letters to the editor

Published 12:00 am Wednesday, January 9, 2008

Freedom speaks
in many languages
In response to Patsy Duncan’s Jan. 7 letter:
As we take a look at how we now treat immigrants to our country and think about how and why they are here, we should realize that our forefathers came to this country for the same reasons people are coming now, to have something better for their families. This is called freedom. Freedom to honor your culture or to state your narrow-minded opinions, whichever it may be.
The Indians kindly greeted English immigrants to America, and we tell our immigrants to go home. As I am sure, no one came to America speaking what we now call English, but rather it evolved from what we all brought from our countries of origin. It is still today evolving as the face of America continues to change. I am sure it is not the easiest thing to learn another language while trying to provide for a family at the same time. English is not the easiest language in the world, and if you don’t believe that, learn another and compare.
I think it is a terrible way to start out a new year with such a closed-minded outlook on people who are doing nothing different than what past generations have done. Speaking another language in America isn’t disrespectful, but what is disrespectful is portraying America as a closed-minded, closed country, which it is not. For those who disrespect the country in such a way, I think you should “go home!”
ó Jonathan Clark
Salisbury
Saving the tigers
I was so happy to see that Lea Jaunakais was planning to take over the former Metrolina Zoo. However, I knew when I read the Jan. 8 article that she would be blindsided by ignorance and negativity. Anyone who has met Lea knows how intelligent, cautious and caring she is.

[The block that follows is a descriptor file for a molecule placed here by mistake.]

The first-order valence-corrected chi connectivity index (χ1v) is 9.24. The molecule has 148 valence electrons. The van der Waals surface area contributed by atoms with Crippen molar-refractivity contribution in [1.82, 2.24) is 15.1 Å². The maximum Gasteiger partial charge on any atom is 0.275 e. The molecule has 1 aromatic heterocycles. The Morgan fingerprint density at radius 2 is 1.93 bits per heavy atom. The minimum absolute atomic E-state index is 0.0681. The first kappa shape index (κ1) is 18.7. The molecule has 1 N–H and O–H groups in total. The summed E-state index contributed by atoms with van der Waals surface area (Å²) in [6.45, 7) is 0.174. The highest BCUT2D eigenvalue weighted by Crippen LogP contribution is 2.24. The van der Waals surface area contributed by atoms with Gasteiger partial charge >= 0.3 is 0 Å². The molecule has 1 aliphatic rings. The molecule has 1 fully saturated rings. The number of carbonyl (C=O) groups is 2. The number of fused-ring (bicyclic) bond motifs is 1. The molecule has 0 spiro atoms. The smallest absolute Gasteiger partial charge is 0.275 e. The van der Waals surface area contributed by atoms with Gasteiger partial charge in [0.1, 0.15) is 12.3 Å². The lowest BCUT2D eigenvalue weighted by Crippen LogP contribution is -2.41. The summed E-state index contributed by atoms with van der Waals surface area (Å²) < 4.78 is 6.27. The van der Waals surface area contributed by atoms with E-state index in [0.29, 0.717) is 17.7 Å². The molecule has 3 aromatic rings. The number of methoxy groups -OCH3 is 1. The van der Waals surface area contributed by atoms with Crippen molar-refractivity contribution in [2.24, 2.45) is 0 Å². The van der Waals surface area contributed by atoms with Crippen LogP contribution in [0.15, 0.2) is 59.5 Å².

Just for the record, I have talked with her and am extremely impressed with the way she handled the animals when Steve Macaluso had control of the park. Yes, she does have a dream. Unfortunately, like so many other individuals that come to Rowan County with a dream, hers may not be fulfilled.
To say that this is the wrong place and time for her dream is ridiculous. When will the right time come to try to save an increasingly endangered species ó when there are five, three or one left? This is a woman with more intelligence than a lot of people that I have met in Rowan. This is not only a dream but a vision! No, it doesn’t involve a windtunnel or racing, but given a chance and the $1.5 million she intends to invest in making the facility safer, it could bring revenue to Rowan.
I have held one of the white tiger cubs (gypsy) and have a picture with her. I didn’t get mauled. Some people need to expand their way of thinking. Your chance of being hit by a drunk driver in Rowan County is far greater than being attacked by one of the tigers from the facility!
Mr. Macaluso’s reputation needs to go with him whereever he may go. He had good intentions as well. Without him, a lot of exotic animals would have been sentenced to death for no reason. Where is the compassion for animals and those that try to help them in this community?
ó Michael Basinger
Salisbury

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